In 1720, Virginia's governor requested that a lighthouse be built on Cape Henry. It took a long time before the work was started. After being halted in 1774 by the outbreak of the Revolutionary War, the lighthouse was finally completed in 1791. In 1962 it was named Virginia Beach's official symbol.

Structures from the Virginia colony in Virginia Beach which are still extant as of 2007 include the Adam Thoroughgood House, Hermitage, Broad Bay Manor, Green Hill Plantation, Wolfsnare Plantation (also referred to as "Pallets"), John Biddle House, Pleasant Hall, Carraway House, Old Donation Episcopal Church, Adam Keeling House, Pembroke Manor, Upper Wolfsnare, Wishart House (Lynnhaven House) and Francis Land House.

Incorporated town in 1906, independent city in 1952[edit]

Beginning in the late 19th century, the small resort area of Virginia Beach grew in Princess Anne County, particularly after 1888 with the arrival of rail service and electricity. Developers built the original Princess Anne Hotel which opened in 1890 at the oceanfront near the tiny community of Seatack, named for a British "attack by sea" during the War of 1812. In 1891, guests at the new hotel watched the wreck and rescue efforts of the United States Life-Saving Service for the Norwegian bark Dictator. The ship's figurehead, which washed up on the beach several days later, was erected as a modest monument to the victims and rescue along the oceanfront for more than 50 years, and then became the inspiration for the current Norwegian Lady Monuments which were dedicated in 1962 in Virginia Beach, and Moss, Norway.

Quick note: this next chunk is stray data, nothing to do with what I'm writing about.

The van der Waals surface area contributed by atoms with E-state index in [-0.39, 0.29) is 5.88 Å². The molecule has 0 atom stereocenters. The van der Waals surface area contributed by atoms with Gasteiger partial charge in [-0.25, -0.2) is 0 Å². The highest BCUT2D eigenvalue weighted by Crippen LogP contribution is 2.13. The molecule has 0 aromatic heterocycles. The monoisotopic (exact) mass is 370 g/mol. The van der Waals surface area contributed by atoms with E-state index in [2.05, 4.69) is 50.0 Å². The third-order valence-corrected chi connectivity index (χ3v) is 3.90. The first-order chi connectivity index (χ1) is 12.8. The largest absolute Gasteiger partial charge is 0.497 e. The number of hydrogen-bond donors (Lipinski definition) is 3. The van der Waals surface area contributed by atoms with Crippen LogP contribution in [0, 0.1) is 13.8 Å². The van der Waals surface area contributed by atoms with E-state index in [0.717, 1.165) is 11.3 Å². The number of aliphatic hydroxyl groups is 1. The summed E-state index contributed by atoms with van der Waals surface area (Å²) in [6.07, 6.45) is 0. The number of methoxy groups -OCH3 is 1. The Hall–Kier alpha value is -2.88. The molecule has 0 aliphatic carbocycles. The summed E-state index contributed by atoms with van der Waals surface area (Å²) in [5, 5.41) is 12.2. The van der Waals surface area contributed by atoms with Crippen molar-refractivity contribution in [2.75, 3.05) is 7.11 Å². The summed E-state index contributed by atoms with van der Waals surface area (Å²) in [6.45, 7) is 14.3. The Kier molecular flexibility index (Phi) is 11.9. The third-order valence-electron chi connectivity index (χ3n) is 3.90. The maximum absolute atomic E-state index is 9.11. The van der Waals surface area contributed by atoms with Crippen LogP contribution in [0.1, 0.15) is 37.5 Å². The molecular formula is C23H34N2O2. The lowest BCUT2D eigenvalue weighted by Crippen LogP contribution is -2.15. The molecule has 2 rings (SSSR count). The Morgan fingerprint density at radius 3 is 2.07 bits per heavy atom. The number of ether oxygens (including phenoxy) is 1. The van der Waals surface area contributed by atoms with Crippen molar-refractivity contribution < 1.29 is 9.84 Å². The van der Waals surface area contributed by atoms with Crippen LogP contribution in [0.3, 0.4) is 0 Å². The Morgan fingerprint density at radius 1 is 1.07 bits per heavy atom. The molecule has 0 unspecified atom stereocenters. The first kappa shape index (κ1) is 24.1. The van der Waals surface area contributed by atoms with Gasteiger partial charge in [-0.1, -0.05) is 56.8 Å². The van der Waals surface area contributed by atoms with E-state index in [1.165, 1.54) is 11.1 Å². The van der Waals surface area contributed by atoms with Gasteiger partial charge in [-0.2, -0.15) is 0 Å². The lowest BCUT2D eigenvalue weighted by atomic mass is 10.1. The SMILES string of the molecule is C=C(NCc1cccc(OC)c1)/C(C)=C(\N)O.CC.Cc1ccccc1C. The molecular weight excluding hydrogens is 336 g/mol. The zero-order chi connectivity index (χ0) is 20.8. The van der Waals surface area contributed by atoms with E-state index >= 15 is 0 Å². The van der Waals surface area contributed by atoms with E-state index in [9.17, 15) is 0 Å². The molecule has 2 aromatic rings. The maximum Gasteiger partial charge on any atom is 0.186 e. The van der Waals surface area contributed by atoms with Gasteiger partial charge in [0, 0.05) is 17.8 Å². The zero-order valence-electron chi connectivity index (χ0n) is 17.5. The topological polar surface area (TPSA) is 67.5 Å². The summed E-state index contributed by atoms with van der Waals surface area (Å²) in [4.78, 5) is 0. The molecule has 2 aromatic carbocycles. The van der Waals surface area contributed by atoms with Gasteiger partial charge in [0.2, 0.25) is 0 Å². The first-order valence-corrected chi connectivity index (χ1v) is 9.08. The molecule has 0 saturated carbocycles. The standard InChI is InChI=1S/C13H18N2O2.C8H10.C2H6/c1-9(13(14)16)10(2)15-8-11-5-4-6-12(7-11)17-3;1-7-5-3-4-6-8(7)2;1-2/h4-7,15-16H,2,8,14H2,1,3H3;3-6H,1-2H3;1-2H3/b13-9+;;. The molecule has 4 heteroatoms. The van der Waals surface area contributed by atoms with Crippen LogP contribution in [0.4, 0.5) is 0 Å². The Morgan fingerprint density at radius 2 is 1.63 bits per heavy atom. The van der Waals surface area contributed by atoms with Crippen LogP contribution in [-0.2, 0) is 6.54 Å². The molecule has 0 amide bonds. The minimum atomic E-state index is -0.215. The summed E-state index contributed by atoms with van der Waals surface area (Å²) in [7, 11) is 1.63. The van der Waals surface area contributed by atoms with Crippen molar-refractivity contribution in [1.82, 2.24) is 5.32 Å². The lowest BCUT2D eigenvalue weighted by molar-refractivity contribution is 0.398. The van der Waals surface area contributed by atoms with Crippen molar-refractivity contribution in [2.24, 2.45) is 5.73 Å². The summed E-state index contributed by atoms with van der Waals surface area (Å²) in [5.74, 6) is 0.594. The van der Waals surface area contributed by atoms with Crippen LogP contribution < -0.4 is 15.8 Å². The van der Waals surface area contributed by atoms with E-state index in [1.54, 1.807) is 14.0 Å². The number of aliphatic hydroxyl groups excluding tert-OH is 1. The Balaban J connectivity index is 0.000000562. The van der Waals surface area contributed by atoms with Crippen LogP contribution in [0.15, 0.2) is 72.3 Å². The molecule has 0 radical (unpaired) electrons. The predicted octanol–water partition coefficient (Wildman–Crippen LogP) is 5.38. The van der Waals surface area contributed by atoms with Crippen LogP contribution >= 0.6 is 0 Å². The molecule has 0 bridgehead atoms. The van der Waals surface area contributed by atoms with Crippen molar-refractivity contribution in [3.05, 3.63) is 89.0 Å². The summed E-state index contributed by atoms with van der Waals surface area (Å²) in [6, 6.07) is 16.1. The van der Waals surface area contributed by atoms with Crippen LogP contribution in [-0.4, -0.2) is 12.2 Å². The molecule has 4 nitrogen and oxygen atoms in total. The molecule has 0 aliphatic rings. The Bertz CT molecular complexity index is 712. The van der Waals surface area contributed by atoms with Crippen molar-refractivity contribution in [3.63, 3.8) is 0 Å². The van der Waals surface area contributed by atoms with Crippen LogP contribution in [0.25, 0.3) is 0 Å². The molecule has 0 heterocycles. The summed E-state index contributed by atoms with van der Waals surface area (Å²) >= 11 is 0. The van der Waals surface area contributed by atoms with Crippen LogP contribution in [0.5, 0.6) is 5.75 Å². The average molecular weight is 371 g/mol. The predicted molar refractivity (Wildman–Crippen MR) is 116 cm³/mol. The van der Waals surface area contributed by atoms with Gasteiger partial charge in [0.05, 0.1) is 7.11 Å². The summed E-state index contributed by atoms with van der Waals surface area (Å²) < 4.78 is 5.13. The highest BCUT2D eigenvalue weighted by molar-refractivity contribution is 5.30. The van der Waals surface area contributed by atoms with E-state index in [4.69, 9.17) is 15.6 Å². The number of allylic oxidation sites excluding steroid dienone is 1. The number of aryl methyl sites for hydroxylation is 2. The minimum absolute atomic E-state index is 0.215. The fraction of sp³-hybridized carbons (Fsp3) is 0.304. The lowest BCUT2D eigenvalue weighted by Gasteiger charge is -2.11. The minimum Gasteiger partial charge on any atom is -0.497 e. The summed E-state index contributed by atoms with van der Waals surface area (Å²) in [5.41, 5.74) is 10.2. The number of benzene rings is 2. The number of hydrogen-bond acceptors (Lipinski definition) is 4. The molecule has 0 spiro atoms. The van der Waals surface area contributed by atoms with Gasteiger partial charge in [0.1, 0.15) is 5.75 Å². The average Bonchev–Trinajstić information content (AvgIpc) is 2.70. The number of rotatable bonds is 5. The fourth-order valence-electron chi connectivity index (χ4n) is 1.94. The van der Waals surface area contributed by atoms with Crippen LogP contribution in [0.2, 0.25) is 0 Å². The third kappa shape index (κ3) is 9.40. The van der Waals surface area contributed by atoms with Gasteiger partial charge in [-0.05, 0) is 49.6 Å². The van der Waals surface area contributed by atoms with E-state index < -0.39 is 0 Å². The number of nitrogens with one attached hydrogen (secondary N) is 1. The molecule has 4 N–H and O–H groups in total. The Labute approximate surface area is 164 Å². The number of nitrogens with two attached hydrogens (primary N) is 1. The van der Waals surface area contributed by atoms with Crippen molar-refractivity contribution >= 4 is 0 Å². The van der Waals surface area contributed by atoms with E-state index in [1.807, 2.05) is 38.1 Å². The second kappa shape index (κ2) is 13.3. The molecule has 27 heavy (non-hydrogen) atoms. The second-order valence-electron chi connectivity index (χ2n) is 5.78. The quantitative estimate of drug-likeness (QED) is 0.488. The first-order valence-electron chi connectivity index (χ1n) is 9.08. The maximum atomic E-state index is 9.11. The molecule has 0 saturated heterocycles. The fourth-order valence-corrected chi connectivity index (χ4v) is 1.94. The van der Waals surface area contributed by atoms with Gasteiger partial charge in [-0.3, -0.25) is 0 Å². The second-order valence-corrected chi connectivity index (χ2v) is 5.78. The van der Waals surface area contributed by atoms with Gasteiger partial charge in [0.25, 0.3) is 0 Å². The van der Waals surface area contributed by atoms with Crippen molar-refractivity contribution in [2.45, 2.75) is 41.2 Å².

The "Gay Nineties" and the turn of the century saw a boom in construction of hotels and guest cottages to accommodate increasing numbers of summer vacationers flocking to the seashore. Over time, the grand old hotels and cottages succumbed to fire and the wrecking ball, to be replaced by the modern high-rise hotels and motels that line the shore today. Only one of the old Victorian cottages of that period still exists and continues to welcome guests -Barclay Cottage Bed and Breakfast.

Although the resort was initially dependent upon railroad and electric trolley service, completion of the concrete Virginia Beach Boulevard extending from Norfolk in 1922 opened access for automobiles, buses, and trucks, and passenger rail service was eventually discontinued.

A railroad passenger station at Cape Henry built in 1902 and served by the original Norfolk Southern Railway was restored late in the 20th century and is used as an educational facility by Joint Expeditionary Base East. Another railroad station near 18th Street and Pacific Avenue was torn down. (Part of the original railroad from Norfolk near the Oceanfront is now used as a pedestrian and bicycle path).

The growing resort of Virginia Beach was incorporated as a town in 1906. B.P. Holland was chosen to be the Town's first mayor. He had been a clerk of the original Princess Anne Hotel many years earlier, and had witnessed the wreck of the Dictator. During the next 45 years, Virginia Beach continue to grow in popularity as a seasonal vacation spot, and casinos gave way to amusement parks and family-oriented attractions.

After the Second World War, Virginia Beach ushered in a new era fed by transportation improvements and a construction boom. The war also left the town with four permanent military reservations, that continue to mark its landscape today: Joint Expeditionary Base East, Naval Air Station Oceana, Dam Neck Fleet Combat Training Center and the State Military Reservation (Camp Pendleton).